Thursday, April 5, 2012

Relationship building

Trust is the key to building relationships---this is true with parents, students and with other teachers. Here is another great article from the Edutopia New Teacher Connections group. This group is facilitated by Lisa M. Dabbs M.Ed. (@teachingwthsoul on Twitter). She is also the founder of the weekly #ntchat for new teachers on Twitter, and blogs about supporting new teachers at Teaching With Soul. This particular section is written by Joan Young, who is an elementary teacher and academic coach with a passion for building efficacy in kids. She is the author of 25 Super Sight Word Songs & Mini-Books published by Scholastic, Joan is an experienced educator with many years in the field. This article is quoted in full from the Edutopia site. Enjoy!

Building Relationships by Joan Young

A wordle of the answers I received when I asked students about the importance of the relationship between students and teachers.
When I first began teaching, I encountered many complex situations with no easy answers. Curriculum teacher's editions certainly did not provide solutions to issues of teaching in a low performing school where many teachers had long ago burned out. I learned quickly that the one factor I could control was how I interacted with others to develop relationships that led to student success.

Below are a few tips to get you started working on building relationships...

1) Put Your Own Oxygen Mask on First!
Don't burn out by spreading yourself too thin. Before that "yes" flies out of your mouth when a colleague or administrator asks for a favor, evaluate the situation. Ask when they need an answer, and determine whether you can take on the task. Set reasonable deadlines and prioritize your "must-do's." I use Evernote and my Google calendar to prioritize and track daily tasks. Eat healthy, exercise, and take care of you! Just like that old saying, "You can't love someone else until you love yourself first," you can't be present for your students if you neglect yourself.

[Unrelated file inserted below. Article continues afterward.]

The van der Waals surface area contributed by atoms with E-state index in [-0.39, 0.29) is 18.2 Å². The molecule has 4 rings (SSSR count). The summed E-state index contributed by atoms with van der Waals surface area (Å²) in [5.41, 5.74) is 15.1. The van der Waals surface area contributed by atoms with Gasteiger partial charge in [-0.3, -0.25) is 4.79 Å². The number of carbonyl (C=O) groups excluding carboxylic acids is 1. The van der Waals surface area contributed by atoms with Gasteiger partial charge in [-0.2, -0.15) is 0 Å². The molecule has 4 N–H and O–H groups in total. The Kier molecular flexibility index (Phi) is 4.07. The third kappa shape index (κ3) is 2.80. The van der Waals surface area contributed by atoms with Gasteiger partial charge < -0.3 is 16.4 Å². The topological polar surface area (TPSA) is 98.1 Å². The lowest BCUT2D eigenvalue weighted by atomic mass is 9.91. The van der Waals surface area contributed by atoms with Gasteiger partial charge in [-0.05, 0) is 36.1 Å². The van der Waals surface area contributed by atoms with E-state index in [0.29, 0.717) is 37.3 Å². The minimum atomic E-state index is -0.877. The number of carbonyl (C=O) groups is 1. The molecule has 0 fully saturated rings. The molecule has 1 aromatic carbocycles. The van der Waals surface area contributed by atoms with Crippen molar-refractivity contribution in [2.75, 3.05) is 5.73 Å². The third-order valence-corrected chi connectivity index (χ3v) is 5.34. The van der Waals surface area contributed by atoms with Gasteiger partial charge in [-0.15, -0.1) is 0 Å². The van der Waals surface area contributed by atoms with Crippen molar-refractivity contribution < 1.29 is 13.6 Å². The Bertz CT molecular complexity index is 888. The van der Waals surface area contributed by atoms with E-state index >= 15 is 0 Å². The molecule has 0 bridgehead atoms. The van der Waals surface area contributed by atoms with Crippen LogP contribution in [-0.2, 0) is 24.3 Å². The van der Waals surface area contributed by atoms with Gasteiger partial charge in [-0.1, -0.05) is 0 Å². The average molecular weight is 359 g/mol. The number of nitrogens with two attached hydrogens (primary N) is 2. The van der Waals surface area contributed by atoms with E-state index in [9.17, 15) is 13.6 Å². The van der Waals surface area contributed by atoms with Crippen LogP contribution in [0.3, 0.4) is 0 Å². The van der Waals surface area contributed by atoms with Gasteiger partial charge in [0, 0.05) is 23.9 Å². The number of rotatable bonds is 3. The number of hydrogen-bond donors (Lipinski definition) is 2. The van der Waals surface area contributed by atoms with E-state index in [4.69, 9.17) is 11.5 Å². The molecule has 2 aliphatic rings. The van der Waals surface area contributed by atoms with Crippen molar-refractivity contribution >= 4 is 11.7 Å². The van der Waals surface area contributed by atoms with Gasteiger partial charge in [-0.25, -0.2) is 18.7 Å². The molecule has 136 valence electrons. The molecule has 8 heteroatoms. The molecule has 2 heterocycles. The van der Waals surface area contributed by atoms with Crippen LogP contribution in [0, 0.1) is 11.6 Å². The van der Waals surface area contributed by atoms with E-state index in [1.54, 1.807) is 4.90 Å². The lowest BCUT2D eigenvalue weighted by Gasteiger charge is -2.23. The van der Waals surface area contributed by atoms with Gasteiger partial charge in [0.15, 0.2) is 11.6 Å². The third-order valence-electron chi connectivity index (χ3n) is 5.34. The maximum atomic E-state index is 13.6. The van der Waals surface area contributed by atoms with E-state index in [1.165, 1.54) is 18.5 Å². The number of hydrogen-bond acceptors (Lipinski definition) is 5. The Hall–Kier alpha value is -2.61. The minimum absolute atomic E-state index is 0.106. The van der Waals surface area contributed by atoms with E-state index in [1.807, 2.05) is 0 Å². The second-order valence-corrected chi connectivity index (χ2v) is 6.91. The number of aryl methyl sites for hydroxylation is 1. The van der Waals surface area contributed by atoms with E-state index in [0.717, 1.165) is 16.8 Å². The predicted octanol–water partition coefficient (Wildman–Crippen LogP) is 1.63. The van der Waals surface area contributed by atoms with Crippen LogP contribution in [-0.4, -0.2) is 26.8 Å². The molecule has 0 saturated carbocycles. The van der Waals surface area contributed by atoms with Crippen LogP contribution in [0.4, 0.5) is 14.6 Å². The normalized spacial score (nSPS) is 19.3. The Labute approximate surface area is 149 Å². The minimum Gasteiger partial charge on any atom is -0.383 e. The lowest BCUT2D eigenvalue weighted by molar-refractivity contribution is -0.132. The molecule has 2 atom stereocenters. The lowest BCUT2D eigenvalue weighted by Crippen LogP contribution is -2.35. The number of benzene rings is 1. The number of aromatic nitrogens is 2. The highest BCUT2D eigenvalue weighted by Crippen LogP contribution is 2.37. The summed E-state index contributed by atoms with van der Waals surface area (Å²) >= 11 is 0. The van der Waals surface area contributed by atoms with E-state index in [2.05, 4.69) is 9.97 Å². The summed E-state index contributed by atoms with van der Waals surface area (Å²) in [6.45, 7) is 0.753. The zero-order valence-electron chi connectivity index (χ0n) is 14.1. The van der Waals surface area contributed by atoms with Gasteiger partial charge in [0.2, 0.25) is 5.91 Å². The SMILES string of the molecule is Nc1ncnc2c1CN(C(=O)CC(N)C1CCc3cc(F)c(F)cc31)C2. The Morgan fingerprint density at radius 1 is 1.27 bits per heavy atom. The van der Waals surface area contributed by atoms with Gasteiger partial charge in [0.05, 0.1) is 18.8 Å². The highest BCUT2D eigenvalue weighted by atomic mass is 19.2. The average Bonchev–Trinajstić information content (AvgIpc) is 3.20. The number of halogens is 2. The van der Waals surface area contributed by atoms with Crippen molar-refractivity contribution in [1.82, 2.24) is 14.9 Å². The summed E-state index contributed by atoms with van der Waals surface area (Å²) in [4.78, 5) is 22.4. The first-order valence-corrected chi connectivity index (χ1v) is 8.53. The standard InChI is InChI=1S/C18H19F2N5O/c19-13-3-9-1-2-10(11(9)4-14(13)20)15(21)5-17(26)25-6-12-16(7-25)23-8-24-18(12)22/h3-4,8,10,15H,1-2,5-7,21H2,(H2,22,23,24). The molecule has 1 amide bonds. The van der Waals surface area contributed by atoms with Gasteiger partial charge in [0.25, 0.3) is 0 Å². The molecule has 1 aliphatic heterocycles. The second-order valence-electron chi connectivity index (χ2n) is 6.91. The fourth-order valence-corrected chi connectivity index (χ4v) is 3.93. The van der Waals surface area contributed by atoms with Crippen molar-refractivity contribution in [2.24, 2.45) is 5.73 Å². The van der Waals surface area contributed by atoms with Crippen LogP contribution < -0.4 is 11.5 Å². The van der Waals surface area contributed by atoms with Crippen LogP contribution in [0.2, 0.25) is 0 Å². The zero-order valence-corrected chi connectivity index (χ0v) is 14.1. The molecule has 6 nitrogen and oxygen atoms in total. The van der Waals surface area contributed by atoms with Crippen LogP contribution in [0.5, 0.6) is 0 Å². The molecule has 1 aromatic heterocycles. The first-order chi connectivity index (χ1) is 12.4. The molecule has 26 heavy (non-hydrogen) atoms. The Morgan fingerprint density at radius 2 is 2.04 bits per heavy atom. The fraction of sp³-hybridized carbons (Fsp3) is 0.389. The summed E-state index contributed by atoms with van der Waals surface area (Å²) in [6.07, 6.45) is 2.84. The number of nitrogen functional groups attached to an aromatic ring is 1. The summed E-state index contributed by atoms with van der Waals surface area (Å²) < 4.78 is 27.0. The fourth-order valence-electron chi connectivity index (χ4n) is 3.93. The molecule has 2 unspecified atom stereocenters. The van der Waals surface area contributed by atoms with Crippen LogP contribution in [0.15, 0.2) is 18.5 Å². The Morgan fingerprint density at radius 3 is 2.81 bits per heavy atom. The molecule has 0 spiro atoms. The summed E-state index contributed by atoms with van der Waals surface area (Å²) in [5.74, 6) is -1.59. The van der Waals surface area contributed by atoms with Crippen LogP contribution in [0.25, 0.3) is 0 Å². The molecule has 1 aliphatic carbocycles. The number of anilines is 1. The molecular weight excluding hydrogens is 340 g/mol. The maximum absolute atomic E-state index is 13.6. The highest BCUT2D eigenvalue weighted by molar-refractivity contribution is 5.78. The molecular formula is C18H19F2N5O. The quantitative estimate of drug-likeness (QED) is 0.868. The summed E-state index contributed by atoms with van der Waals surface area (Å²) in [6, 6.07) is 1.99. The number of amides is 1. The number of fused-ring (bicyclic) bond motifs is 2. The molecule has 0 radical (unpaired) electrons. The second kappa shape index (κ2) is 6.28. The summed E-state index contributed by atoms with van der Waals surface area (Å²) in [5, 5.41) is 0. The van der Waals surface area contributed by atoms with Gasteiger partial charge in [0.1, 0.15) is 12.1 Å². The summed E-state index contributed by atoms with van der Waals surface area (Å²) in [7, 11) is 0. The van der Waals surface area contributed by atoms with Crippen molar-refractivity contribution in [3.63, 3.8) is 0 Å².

2) Trust is the Key to Relationships
The relationship I had with one of my kindergarten students a few years ago.
Be consistent, reliable and careful to promise only what you can deliver. Let students know that you are available to meet or that they can send you email anytime. When students know you are on their side, they will take the risks and make the mistakes that lead to true learning.

3) Sense of Humor is Key
When we share funny stories and jokes, we form deeper bonds with others. With my students and colleagues, I often poke fun at my mistakes, creating a model of not taking myself too seriously. I also share brief uplifting, humorous stories and videos in class and through email, encouraging others to be playful as well.

4) Reflect, Don't React
Often we feel urgency in responding to issues that others perceive as a crisis. Take time to reflect and get support when you feel angry or upset. Respond to email in a timely manner; few situations require immediate response. Be careful that you discuss sensitive issues in person, as a lot can be misunderstood through email.

5) Use Your Network
Reach out to a support network of colleagues both at your school site and online. Use Twitter and chats like the New Teacher chat to build a network. Be selective with whom you interact at school. Negativity is contagious, but positivity can be too!

6) Speak Up
Don't be afraid to say what you need when talking with your administrator. It's taken me years to learn that I can gain more effective support when I frame the discussion by stating what type of response I need: "Please listen, because I just need to say this." Sometimes I might say, "Please help me brainstorm solutions. Here is what I have so far." If I bring ideas to my principal, we often reach a mutually agreeable solution in a very short time frame.

Useful Links from Edutopia for Learning How to Build Relationships
The following resources will help you to continue to work on building relationships:
Starting the School Year off Right
The Parent School Relationship: the Importance of Listening
Early childhood education and beyond: Teacher-child relationships and learning
They Want to Know About Us
Choosing the Right School: The Importance of Student/Teacher Relationships and the Role of Uncertainty in Educational Excellence
The Four R's: Relationships in Twenty-First Century Schools by Bob Lenz
Principal Derek Pierce on Building Relationships Between Students and Teachers Video by Ken Ellis